The technology giant IBM has become a leader in demonstrating concrete applications of block chain technology. The company has already implemented block chain-based solutions to track food supply chains and guarantee minerals from ethical sources. IBM continues to work with a number of leading organizations to solve complex problems through its block chain network. Recently, it was announced that IBM Research would be partnering with Freshwater Trust (TFT), a non-profit organization, to work towards the protection and restoration of freshwater ecosystems, and Sweet Sense Inc., a provider of low-cost sensors connected by satellite to test block chain and IoT technologies to monitor groundwater use in one of the largest and most threatened aquifers in North America. The University of Colorado at Boulder will provide additional research support for this project, which is also jointly funded by the Water Foundation and the Gordon and Betty Moore Foundation.
Making Use of IoT and Block chain Tech
Scientists and project engineers will demonstrate how IoT block and distance chain sensors can accurately measure groundwater utilization in a transparent and real-time manner. The sensors will transmit the water extraction data to the satellites in orbit, then to the IBM block chain platform hosted in the IBM cloud. The block chain will record all the data exchanges and transactions done in one immutable big book. Smart contracts will also be used once the transactions are automatically executed when the conditions are matched.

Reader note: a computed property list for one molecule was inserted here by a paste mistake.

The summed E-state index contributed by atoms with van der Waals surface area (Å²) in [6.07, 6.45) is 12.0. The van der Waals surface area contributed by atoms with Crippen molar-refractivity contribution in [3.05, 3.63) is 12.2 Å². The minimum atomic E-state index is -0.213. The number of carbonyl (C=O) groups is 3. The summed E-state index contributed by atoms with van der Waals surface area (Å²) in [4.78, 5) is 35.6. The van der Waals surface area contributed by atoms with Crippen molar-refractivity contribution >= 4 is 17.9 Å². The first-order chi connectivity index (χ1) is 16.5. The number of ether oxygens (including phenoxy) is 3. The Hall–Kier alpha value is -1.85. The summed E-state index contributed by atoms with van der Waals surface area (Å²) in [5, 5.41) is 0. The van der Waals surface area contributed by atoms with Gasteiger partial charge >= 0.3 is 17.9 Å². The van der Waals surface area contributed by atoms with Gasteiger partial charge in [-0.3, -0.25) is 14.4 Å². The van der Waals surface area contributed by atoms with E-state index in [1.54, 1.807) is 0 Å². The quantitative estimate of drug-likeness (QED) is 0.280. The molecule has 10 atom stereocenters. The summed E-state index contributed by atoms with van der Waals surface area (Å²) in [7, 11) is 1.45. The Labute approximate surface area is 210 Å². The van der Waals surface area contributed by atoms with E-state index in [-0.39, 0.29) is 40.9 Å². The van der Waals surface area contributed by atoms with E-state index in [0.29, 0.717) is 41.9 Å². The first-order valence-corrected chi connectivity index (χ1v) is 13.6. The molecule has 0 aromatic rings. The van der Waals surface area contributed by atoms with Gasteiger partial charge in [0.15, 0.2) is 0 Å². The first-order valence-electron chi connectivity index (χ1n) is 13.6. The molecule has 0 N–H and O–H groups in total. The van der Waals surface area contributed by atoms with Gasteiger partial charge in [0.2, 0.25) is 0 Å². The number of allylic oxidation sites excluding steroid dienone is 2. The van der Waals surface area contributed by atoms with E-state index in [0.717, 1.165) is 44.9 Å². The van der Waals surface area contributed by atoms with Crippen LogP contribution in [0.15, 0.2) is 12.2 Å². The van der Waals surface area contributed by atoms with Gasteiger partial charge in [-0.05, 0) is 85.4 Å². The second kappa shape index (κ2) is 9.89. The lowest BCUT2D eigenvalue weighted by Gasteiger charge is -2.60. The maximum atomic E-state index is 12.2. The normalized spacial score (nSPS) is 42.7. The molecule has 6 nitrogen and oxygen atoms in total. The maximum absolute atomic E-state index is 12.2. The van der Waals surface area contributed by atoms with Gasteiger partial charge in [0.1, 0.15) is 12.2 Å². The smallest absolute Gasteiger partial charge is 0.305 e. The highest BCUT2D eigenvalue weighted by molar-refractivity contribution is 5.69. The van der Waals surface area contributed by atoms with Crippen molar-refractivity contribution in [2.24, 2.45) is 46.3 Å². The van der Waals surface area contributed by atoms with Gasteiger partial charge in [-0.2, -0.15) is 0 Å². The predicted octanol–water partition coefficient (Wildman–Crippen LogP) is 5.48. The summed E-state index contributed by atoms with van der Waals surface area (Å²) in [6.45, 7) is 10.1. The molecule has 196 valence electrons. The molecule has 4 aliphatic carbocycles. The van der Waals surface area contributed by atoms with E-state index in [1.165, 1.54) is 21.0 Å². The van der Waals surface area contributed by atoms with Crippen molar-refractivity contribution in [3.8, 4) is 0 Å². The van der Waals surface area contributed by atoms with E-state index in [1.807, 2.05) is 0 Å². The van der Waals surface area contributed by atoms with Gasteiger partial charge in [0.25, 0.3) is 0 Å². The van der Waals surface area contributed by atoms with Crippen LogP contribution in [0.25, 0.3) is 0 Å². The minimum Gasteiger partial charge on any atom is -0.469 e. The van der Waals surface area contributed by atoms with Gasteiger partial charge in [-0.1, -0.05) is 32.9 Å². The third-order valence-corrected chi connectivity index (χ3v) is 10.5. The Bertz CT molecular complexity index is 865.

The group will pilot the system in the Sacramento-San Joaquin River Delta in northern California, often referred to as the ‘link between California’s water system’. The river delta covers 1,100 square miles, fueling the San Francisco Bay Area and Southern California. It also supports dozens of species of fish, plants, and animals protected by law. In addition, almost 75% of this land is used for agriculture.
Carried out on the basis of a Kenyan research project partnered with USAID, the Millennium Water Alliance along with its other partners, are now leveraging its expertise in creating decision support systems for water management. For the aggregation of surface and groundwater data, workflow optimization and analysis to address similar challenges in California. With the introduction of this block chain technology, IBM can now successfully bridge critical gaps in trust and transparency, creating a robust, scalable and cost-effective platform for managing valuable groundwater resources around the world.
Collaboration between organizations began in response to the Sustainable Groundwater Management Act (SGMA), which was promulgated in California in 2014. SGMA mandated the establishment of the Groundwater Sustainability Agencies (GSAs), local groups responsible for ensuring the supply of regional groundwater are managed sustainably. GSAs are responsible for developing and implementing a plan to sustain their local use of groundwater by 2040. In California and the Central Valley, agriculture is one of the most important impacts on the conditions of our rivers. It is a vast agricultural region subject to strong groundwater pressures. This issue was brought to the attention of California when a multi-year drought had an impact of more than $ 3 billion on the agricultural economy. California then adopted the SGMA, which will regulate for the first time the pumping of groundwater. Now, however, the state of California is trying to figure out how to share community resources. As a non-profit organization, TFT is trying to help achieve these goals.
Block chain for Regulators, Lender, and Famers
Throughout the pilot project, a web dashboard will be made available to farmers, funders, and regulators, allowing all parties to monitor and monitor groundwater use. It will also help demonstrate how sustainable pumping levels can be achieved through the negotiation of groundwater use shares in the state of California. Individual users who require groundwater above their action cap will be able to buy shares from other users who do not need all of their supply. The block chain allows visibility of water extraction while helping transparency and the ability to trade assets.